Master-Seminar - Deep Learning in Physics (IN2107, IN0014)

Prof. Dr. Nils Thuerey

Time, Place:

Mondays, 12:00-14:00 in 02.13.010

Kick-OFF: via BBB

Date: January 31., 2022, time: 15:00


Monday, April 25., 2022 (online recording)

Details: Takes place online via BBB - Only online recordings until on-campus lectures possible again
Prerequisites: Introduction to Informatics I, Analysis, Linear Algebra, Game Physics and Introduction to Deep Learning recommended
Registration: Please register via the matching system


Using deep learning methods for physical problems is a very quickly developing area of research. The research group of Prof. Thuerey has studied learning-based methods for Navier-Stokes problems and fluid flow applications in recent years, examples of which include learning latent-spaces for physical predictions, generative adversarial networks with temporal coherence, and the inference of Reynolds-averaged Navier-Stokes flows around airfoils. Beyond these physics-based deep learning works of the Thuerey group, this seminar will give an overview of recent developments in the field.

In this course, students will autonomously investigate recent research about machine learning techniques in the physical simulation area. Independent investigation for further reading, critical analysis, and evaluation of the topic are required.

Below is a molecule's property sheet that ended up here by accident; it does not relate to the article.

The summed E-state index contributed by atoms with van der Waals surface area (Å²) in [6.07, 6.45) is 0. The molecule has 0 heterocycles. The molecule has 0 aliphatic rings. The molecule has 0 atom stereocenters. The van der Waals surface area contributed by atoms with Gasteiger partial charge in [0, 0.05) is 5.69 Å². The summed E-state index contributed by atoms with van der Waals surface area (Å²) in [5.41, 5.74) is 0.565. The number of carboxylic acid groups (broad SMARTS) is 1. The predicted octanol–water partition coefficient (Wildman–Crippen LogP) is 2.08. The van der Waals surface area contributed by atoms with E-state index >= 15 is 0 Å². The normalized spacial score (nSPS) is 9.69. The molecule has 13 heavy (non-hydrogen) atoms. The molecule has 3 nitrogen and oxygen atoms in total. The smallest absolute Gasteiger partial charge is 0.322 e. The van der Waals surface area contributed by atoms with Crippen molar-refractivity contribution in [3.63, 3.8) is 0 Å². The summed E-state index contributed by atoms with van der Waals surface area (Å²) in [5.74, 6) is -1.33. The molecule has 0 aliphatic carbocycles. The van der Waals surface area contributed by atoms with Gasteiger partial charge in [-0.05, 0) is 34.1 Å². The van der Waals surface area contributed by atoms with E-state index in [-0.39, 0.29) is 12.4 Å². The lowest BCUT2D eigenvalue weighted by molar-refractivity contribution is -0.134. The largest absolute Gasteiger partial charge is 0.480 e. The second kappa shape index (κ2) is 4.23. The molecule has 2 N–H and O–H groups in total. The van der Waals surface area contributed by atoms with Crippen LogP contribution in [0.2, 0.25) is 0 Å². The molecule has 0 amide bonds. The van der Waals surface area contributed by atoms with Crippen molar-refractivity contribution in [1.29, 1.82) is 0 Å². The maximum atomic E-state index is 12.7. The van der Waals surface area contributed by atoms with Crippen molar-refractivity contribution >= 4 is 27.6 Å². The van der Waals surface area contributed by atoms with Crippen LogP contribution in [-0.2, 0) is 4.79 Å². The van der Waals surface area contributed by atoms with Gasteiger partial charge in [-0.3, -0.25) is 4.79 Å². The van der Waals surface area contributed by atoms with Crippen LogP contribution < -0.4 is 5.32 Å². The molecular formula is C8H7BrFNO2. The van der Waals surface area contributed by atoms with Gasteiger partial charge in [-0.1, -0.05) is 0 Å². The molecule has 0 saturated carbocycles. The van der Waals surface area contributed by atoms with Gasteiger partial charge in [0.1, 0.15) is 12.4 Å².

Participants are required to first read the assigned paper and start writing a report. This will help you prepare for your presentation.
  • It is only allowed to miss a single time-slot. Missing a second one means failing the seminar. If you have to miss any, please let us know in advance.
  • An advisor is assigned to each one with the paper.
  • Two weeks before the talk there will be a mandatory meeting with your advisor to review the report and discuss the structure of the presentation.
  • A short report (4 pages max., excluding references in the ACM SIGGRAPH TOG format (acmtog) - you can download the precompiled latex template) should be prepared before the meeting with the advisor.
  • Guideline: You can begin with writing a summary of the work you present as a start point; but, it would be better if you focus more on your own research rather than just finishing with the summary of the paper. We, including you, are not interested in revisiting the work done before; it is more meaningful if you make an effort to put your own reasoning about the work, such as pros and cons, limitation, possible future work, your own ideas for the issues, etc.
Presentation (slides)
  • The participants have to present their topics in a talk (in English), which should last 30 minutes. Don't put too many technical details into the talk, make sure the audience gets the paper's main idea. Be prepared to answer questions regarding the technical details, you could prepare backup slides for that.
  • Afterwards, a short discussion session will follow.
  • Plagiarism is important; please do not simply copy the original authors' slides. You can certainly refer to them.
  • The semi-final slides (PDF) should be sent one week before the talk; otherwise, the talk will be canceled. We strongly encourage you to finalize the semi-final version as far as possible. We will take a look at the version and give feedback. You can revise your slides until your presentation.